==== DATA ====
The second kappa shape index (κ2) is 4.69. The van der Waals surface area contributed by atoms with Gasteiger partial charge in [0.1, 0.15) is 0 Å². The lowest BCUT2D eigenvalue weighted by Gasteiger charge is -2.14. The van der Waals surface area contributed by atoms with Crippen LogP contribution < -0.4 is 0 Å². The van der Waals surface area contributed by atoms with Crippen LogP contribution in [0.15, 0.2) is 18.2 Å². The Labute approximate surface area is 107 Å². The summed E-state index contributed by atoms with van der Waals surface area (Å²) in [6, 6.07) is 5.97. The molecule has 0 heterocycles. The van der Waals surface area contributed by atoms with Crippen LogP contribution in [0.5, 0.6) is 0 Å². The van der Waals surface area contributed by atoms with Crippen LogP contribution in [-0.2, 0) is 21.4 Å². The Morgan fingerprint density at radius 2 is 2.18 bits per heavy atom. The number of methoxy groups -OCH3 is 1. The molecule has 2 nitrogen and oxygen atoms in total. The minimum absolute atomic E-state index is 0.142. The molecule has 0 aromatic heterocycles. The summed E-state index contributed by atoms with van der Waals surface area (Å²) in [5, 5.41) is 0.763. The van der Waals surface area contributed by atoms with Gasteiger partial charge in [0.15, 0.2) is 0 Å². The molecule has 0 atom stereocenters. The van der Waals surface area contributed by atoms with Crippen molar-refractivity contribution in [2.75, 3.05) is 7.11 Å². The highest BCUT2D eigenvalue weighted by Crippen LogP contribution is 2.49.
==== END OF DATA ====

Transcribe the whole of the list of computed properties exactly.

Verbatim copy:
The second kappa shape index (κ2) is 4.69. The van der Waals surface area contributed by atoms with Gasteiger partial charge in [0.1, 0.15) is 0 Å². The lowest BCUT2D eigenvalue weighted by Gasteiger charge is -2.14. The van der Waals surface area contributed by atoms with Crippen LogP contribution < -0.4 is 0 Å². The van der Waals surface area contributed by atoms with Crippen LogP contribution in [0.15, 0.2) is 18.2 Å². The Labute approximate surface area is 107 Å². The summed E-state index contributed by atoms with van der Waals surface area (Å²) in [6, 6.07) is 5.97. The molecule has 0 heterocycles. The van der Waals surface area contributed by atoms with Crippen LogP contribution in [0.5, 0.6) is 0 Å². The van der Waals surface area contributed by atoms with Crippen LogP contribution in [-0.2, 0) is 21.4 Å². The Morgan fingerprint density at radius 2 is 2.18 bits per heavy atom. The number of methoxy groups -OCH3 is 1. The molecule has 2 nitrogen and oxygen atoms in total. The minimum absolute atomic E-state index is 0.142. The molecule has 0 aromatic heterocycles. The summed E-state index contributed by atoms with van der Waals surface area (Å²) in [5, 5.41) is 0.763. The van der Waals surface area contributed by atoms with Gasteiger partial charge in [0.15, 0.2) is 0 Å². The molecule has 0 atom stereocenters. The van der Waals surface area contributed by atoms with Crippen molar-refractivity contribution in [2.75, 3.05) is 7.11 Å². The highest BCUT2D eigenvalue weighted by Crippen LogP contribution is 2.49.